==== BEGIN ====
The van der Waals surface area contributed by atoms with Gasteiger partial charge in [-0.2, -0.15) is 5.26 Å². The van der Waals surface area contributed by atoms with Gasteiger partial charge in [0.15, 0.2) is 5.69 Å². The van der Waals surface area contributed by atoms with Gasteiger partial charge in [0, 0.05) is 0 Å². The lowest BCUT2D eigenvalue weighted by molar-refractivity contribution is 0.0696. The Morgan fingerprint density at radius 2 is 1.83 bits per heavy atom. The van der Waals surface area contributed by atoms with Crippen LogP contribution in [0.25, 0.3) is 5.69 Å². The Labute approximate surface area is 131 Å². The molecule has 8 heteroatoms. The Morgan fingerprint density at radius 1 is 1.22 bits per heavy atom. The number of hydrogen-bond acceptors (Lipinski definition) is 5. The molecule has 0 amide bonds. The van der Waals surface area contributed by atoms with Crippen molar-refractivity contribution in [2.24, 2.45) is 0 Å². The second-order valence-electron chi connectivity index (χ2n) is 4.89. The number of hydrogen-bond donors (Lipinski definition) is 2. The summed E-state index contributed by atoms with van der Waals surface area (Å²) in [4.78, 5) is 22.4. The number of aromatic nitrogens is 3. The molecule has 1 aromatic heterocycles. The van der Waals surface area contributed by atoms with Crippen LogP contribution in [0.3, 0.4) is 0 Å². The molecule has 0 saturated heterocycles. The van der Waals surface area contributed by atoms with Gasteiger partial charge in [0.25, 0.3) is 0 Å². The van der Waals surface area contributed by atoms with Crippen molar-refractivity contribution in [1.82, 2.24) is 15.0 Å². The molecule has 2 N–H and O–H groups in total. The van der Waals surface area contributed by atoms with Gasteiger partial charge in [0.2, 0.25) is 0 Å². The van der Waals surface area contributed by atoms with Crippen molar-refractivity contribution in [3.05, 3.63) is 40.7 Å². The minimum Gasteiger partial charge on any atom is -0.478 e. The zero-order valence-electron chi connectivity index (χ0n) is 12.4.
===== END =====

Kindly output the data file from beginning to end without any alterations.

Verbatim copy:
The van der Waals surface area contributed by atoms with Gasteiger partial charge in [-0.2, -0.15) is 5.26 Å². The van der Waals surface area contributed by atoms with Gasteiger partial charge in [0.15, 0.2) is 5.69 Å². The van der Waals surface area contributed by atoms with Gasteiger partial charge in [0, 0.05) is 0 Å². The lowest BCUT2D eigenvalue weighted by molar-refractivity contribution is 0.0696. The Morgan fingerprint density at radius 2 is 1.83 bits per heavy atom. The van der Waals surface area contributed by atoms with Crippen LogP contribution in [0.25, 0.3) is 5.69 Å². The Labute approximate surface area is 131 Å². The molecule has 8 heteroatoms. The Morgan fingerprint density at radius 1 is 1.22 bits per heavy atom. The number of hydrogen-bond acceptors (Lipinski definition) is 5. The molecule has 0 amide bonds. The van der Waals surface area contributed by atoms with Crippen molar-refractivity contribution in [2.24, 2.45) is 0 Å². The second-order valence-electron chi connectivity index (χ2n) is 4.89. The number of hydrogen-bond donors (Lipinski definition) is 2. The summed E-state index contributed by atoms with van der Waals surface area (Å²) in [4.78, 5) is 22.4. The number of aromatic nitrogens is 3. The molecule has 1 aromatic heterocycles. The van der Waals surface area contributed by atoms with Crippen LogP contribution in [0.3, 0.4) is 0 Å². The molecule has 0 saturated heterocycles. The van der Waals surface area contributed by atoms with Gasteiger partial charge in [0.25, 0.3) is 0 Å². The van der Waals surface area contributed by atoms with Crippen molar-refractivity contribution in [1.82, 2.24) is 15.0 Å². The molecule has 2 N–H and O–H groups in total. The van der Waals surface area contributed by atoms with Gasteiger partial charge in [0.2, 0.25) is 0 Å². The van der Waals surface area contributed by atoms with Crippen molar-refractivity contribution in [3.05, 3.63) is 40.7 Å². The minimum Gasteiger partial charge on any atom is -0.478 e. The zero-order valence-electron chi connectivity index (χ0n) is 12.4.